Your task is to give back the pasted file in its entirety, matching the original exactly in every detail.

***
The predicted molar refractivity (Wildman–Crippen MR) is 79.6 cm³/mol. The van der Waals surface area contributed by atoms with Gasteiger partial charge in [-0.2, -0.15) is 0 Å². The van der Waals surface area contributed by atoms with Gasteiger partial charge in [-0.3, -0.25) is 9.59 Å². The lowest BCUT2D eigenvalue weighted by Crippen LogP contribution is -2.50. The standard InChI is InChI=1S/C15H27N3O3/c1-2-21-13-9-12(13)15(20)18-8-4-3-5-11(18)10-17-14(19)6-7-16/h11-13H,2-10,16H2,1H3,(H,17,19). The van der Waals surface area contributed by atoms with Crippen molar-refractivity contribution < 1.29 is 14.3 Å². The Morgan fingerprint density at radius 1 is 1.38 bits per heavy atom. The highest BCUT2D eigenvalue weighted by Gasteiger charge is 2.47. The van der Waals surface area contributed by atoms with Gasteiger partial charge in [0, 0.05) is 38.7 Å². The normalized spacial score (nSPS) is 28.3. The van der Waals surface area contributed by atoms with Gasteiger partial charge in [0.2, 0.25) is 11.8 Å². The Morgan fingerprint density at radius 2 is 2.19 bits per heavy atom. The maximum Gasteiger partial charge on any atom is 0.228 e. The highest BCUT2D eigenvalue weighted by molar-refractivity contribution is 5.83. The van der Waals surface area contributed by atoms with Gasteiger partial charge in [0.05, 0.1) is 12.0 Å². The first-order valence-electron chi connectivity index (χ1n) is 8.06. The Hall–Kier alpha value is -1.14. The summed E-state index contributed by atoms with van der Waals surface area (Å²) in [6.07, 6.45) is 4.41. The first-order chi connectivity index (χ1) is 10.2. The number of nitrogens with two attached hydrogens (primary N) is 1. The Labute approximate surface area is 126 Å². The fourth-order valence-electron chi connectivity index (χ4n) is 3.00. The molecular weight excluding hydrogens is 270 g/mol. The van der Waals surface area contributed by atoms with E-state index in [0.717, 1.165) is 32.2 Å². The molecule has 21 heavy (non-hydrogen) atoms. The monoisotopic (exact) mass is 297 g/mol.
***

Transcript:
The predicted molar refractivity (Wildman–Crippen MR) is 79.6 cm³/mol. The van der Waals surface area contributed by atoms with Gasteiger partial charge in [-0.2, -0.15) is 0 Å². The van der Waals surface area contributed by atoms with Gasteiger partial charge in [-0.3, -0.25) is 9.59 Å². The lowest BCUT2D eigenvalue weighted by Crippen LogP contribution is -2.50. The standard InChI is InChI=1S/C15H27N3O3/c1-2-21-13-9-12(13)15(20)18-8-4-3-5-11(18)10-17-14(19)6-7-16/h11-13H,2-10,16H2,1H3,(H,17,19). The van der Waals surface area contributed by atoms with Crippen molar-refractivity contribution < 1.29 is 14.3 Å². The Morgan fingerprint density at radius 1 is 1.38 bits per heavy atom. The highest BCUT2D eigenvalue weighted by Gasteiger charge is 2.47. The van der Waals surface area contributed by atoms with Gasteiger partial charge in [0, 0.05) is 38.7 Å². The normalized spacial score (nSPS) is 28.3. The van der Waals surface area contributed by atoms with Gasteiger partial charge in [0.2, 0.25) is 11.8 Å². The Morgan fingerprint density at radius 2 is 2.19 bits per heavy atom. The maximum Gasteiger partial charge on any atom is 0.228 e. The highest BCUT2D eigenvalue weighted by molar-refractivity contribution is 5.83. The van der Waals surface area contributed by atoms with Gasteiger partial charge in [0.05, 0.1) is 12.0 Å². The first-order valence-electron chi connectivity index (χ1n) is 8.06. The Hall–Kier alpha value is -1.14. The summed E-state index contributed by atoms with van der Waals surface area (Å²) in [6.07, 6.45) is 4.41. The first-order chi connectivity index (χ1) is 10.2. The number of nitrogens with two attached hydrogens (primary N) is 1. The Labute approximate surface area is 126 Å². The fourth-order valence-electron chi connectivity index (χ4n) is 3.00. The molecular weight excluding hydrogens is 270 g/mol. The van der Waals surface area contributed by atoms with E-state index in [0.717, 1.165) is 32.2 Å². The molecule has 21 heavy (non-hydrogen) atoms. The monoisotopic (exact) mass is 297 g/mol.